Explain javascript promise from .NET async/await perspective.

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It is a real pain to learn a new language that has so many new concepts (maybe not new, but different terms) that are unfamiliar and different a lot with your current programming skill.

For me, in order to pick up a new language, I would spend few days to torture myself by reading all the tedious documentations, and curse about why those people created this to make our life so hard to learn few things from scratch but in fact their are very similar. And eventually, angrily. I accept my faith and look for the next language to repeat such process and randomly curse those same things again……(A fate you would never be able to escape as programmer).

And yes… promise is one of them. If you use javascript, sooner or later you have to deal with promise. Everything is javascript now. If you have been using strong typed language like .NET C#. You may find yourself struggling with such loosely typed language.  And there are so many implementations of promise that syntax are presenting differently. It makes people like me feel even harder to understand what the heck is this promise all about.

If you do a googling for promise. There are many posts are simply talking similarly for the same subject, but none of them could connect this concept well with your current knowledge. And other posts try to use fancy way to describe the concept but help very little to explain the interaction for people from different programming background.

So after banging my head for few hours. I realize that we can simplify such concept by referencing our familiar C# async/await to make our .NET fan boy life easier.

Let’s illustrate our wonderful async/await syntax here to start our discussion.

A typical async/await would be something like this:

async Task<string> SomeActionReturnString()
{
    var str="";
    //do some async work here.
   return str;
}

var result = await SomeActionReturnString();

Console.WriteLine(result);//Here would be whatever the string would be

From above, method

SomeActionReturnString 

would execute asynchronously and the control would return back to main thread before the entire method complete. Once the method is done. The thread will be back and value return to

 result

variable. We all know that how async is handled elegantly. So the point here is that such asnyc approach is what promise trying to achieve with the same result.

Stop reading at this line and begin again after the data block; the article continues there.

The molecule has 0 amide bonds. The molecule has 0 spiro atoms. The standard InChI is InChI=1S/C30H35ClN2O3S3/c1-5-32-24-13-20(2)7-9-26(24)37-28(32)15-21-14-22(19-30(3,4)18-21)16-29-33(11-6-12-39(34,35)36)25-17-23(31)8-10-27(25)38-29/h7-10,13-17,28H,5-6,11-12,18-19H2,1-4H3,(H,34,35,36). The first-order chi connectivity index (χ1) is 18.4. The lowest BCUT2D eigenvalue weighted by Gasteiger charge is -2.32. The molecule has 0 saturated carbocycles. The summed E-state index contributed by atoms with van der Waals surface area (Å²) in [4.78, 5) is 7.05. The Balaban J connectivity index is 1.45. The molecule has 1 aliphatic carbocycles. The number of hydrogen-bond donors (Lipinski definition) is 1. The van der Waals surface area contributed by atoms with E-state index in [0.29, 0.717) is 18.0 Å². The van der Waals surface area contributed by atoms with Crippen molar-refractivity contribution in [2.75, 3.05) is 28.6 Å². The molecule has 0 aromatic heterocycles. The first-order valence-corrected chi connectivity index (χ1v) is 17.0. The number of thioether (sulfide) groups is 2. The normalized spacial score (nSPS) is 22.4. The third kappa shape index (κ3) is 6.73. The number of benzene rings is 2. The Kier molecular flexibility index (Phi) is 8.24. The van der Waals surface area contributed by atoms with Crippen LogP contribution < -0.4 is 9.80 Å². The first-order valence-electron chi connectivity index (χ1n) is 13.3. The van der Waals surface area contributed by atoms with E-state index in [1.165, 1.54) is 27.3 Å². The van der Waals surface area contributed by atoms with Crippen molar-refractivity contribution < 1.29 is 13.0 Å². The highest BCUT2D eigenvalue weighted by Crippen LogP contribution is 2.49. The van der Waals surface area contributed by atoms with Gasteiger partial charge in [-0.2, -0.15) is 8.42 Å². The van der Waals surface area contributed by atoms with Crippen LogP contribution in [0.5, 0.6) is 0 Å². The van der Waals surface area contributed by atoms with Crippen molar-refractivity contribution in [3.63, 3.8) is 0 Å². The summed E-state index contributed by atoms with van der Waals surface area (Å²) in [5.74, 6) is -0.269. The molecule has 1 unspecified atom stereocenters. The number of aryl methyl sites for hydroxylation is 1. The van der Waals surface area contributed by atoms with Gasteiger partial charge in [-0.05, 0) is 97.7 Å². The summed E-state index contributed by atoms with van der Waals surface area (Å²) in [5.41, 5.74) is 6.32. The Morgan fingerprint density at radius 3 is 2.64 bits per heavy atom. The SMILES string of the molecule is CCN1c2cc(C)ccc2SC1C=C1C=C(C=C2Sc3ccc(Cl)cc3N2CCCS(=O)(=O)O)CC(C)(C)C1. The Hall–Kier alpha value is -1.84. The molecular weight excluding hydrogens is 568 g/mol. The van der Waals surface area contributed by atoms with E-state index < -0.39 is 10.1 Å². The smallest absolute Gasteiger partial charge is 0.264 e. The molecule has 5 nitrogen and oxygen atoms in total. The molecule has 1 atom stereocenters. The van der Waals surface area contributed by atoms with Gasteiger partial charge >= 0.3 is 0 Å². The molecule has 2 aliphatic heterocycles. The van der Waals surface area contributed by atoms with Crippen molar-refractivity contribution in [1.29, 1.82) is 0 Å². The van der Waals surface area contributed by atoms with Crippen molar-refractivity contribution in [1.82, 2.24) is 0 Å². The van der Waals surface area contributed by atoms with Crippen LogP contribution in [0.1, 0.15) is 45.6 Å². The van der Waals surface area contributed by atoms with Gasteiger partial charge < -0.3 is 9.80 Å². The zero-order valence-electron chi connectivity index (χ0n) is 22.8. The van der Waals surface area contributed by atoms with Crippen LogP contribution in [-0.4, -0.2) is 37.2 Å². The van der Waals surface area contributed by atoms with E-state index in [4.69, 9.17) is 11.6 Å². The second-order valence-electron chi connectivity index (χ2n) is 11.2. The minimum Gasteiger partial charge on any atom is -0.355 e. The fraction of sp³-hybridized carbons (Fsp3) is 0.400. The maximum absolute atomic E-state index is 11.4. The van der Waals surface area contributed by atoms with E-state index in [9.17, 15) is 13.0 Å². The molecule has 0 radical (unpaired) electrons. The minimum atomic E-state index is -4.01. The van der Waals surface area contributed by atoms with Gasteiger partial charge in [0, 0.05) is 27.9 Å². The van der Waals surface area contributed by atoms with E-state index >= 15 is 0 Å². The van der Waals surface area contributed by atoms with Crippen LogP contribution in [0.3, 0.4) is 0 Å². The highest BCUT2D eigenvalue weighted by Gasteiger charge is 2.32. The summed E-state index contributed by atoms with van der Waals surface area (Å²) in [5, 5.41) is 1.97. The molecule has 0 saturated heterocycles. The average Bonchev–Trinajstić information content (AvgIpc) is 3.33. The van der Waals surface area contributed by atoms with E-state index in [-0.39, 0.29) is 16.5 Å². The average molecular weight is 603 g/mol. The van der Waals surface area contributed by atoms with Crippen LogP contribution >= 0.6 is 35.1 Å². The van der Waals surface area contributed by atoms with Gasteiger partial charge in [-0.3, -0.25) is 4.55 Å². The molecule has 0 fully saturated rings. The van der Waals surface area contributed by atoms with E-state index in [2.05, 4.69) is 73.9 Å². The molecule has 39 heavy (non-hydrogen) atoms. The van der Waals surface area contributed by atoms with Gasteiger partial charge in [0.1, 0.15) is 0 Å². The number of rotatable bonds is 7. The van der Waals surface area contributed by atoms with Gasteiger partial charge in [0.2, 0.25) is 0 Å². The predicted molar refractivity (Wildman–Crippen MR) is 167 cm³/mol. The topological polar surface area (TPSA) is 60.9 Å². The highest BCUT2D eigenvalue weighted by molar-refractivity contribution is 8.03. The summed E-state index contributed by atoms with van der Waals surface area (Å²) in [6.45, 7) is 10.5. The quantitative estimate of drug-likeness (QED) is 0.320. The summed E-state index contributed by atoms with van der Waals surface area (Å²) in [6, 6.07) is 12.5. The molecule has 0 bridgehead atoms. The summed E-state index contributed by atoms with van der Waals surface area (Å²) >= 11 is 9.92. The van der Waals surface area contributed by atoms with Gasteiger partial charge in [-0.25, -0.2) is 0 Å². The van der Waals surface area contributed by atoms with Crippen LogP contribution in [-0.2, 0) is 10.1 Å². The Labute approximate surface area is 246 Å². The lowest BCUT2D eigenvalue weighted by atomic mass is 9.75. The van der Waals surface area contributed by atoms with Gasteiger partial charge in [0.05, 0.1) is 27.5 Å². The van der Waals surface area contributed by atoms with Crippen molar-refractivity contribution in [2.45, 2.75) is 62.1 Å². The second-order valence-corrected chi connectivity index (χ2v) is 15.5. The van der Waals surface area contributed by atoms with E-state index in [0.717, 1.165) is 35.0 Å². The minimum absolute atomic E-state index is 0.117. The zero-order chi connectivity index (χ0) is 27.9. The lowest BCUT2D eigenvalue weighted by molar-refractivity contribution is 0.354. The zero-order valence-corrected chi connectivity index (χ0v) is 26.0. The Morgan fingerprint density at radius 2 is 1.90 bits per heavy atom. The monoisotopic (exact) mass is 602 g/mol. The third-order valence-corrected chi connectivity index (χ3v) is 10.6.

So next, we do the same thing in promise way and believe or not, this can be easily translated into javascript promise.
To use promise, we can use many implementation, I would use simple Promise object here to demonstrate. You can apply the same to bluebird or any other components.

var SomeActionReturnString = function()
{
    return new Promise((resolve, reject)=>{
         var str="";
         //do some work here.
         //If the process completed successfully.
         resolve(str);
         //else if something goes wrong
         reject(err);
    });
}

So to invoke this method. We use it as follow:


SomeActionReturnString()
.then(
    function(str){
        //consume the str result here
        //In fact the str argument here is the same as
        //.NET await return str
    },
    function(err)
    {
        //handle error here
    }
);

I bet you confuse as fxxk here now. What the heck does it got anything to do with .NET async/await !!!

Well, in the definition of

SomeActionReturnString 

We use this Promise object here. By using it, whatever wrapped within the curly braces ‘{}’ would be executed asynchronously. That is how the magic is done by using the Promise object.
But the thing here is, the two argument

(resolve, reject)

here could confuse you a lot. The truth is they are here for reason. That is, you don’t return value within the body of Promise directly (the str value), you return value through the first argument resolve , and throw error with second reject handler. Both of these to handlers will be passed to next tailed .then() block which explain further below.

After that the code execute asynchronously and is done. The code would return to the

then()

which has 2 handler functions in the parenthesis, the first handler receive the value from resolve which is the str (Wala, same as .NET await return). The second handler receive the value from reject for actual error message and error handling (similar to the catch from try/catch), if there is nothing wrong with the SomeActionReturnString then this handler would never be called.

Conclusion

In .NET, the result would be returned from the await syntax. In javascript Promise, the value is returned to the then() handler that tailed after the method. From that aspect, they are very similar. But there are additional stuff added in for javascript like making use of Promise object.
Fundamentally, they achieve the same goal to run the code asynchronously but handle differently.
So, embrace yourself for more challenges.